“One person said ‘Ew, how could you wear a niqab and love dogs?’ to me. This type of insult is typical. I never blame netizens. They never see me in real life, after all,” she said.
The experience instead motivated Suesti to continue saving stray dogs. She said she often had “heart-to-heart” talks with her dogs.
“I say, ‘Please pray that Bunda [Mother] can buy you more food,’ and my dogs pray for me,” she said.
Several residents of Pamulang objected to Suesti’s decision to turn her house into a home for dogs, but the situation cooled off after mediation in 2018.
She soon began to use social media platforms such as Instagram to share her devotion to rescuing dogs more broadly and uploaded Youtube videos of her activities with her beloved pets.
After gaining quite a following, she began promoting her chips and crackers and used the profits to buy a property in Bogor that she named Green House.
In early 2021, Green House became a home for 70 dogs. Recently, it was in the spotlight amid claims that the dogs were causing disturbances.
Once again, Suesti faced backlash. She refused, however, to give up her dogs. She did not want to put her dogs in shelters, fearing the shelters would eventually abandon them.
“I have promised my dogs that I will keep taking care of them until the very end,” she said.
All of Suesti’s 11 dogs in Pamulang have been vaccinated and sterilized. As for the 70 dogs in Bogor, all of them have been vaccinated and some of them have been sterilized.
“Eventually, all of them will be sterilized. I’m still collecting funds from the profits of my [chip and cracker] sales for that,” she said, adding that while she sometimes received donations, most of the funds for the dogs came from her own pocket.
Muslims and dogs
Suesti said she hoped Indonesian ulemas would change their tone about dogs, especially during sermons, to quell the hatred that some Muslims showed toward the creatures.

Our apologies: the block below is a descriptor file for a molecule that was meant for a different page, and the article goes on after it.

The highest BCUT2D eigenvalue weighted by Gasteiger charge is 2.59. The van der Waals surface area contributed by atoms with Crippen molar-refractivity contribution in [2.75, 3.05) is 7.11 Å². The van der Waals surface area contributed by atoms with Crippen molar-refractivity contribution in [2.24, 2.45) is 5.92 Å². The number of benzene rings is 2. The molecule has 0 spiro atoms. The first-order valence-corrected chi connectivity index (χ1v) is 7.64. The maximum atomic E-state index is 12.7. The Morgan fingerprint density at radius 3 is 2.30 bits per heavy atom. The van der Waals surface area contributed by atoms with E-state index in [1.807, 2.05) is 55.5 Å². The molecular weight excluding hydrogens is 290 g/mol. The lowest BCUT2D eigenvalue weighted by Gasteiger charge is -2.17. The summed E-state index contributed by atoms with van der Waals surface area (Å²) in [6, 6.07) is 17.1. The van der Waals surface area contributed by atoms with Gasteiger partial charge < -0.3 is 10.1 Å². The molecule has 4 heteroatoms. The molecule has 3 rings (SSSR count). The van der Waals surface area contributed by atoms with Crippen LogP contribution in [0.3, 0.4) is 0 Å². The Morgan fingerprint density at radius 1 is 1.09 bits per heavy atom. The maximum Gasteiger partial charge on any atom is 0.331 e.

“Ulemas shouldn’t just emphasize the fact that dogs (saliva) are (considered) haram. Instead, they should explain that dogs are still Allah’s creations and that we should care for them regardless,” she said.
Once, a fellow Muslim woman sent Suesti a message on Facebook thanking her for showing that it was possible for Muslims to love dogs. The woman, who also wore a niqab in her Facebook photos, told Suesti that she had begun feeding stray dogs and had started fostering some as well.
Suesti’s neighbor Umar Sobari, a 42-year-old ustadz (Muslim teacher), adopted three dogs and trained them to guard his shrimp farm. He agreed that ulemas should change their tone about dogs so that prevailing Muslim attitudes about the creatures would change.
Umar Sobari believes Indonesian ulemas should change their tone about dogs so that prevailing Muslim attitudes about the creatures will change. (JP/Courtesy of Umar Sobari)
“The heart of a person who hates dogs without any reason is even more impure than the dogs themselves,” he said, citing Islamic teachings that appealed to Muslims to love all living things.
Suesti has pleaded with Bogor Regent Ade Yasin to create a policy that would ensure she would be able to keep the dogs on her property.
“No religion obligates hatred of dogs,” she said.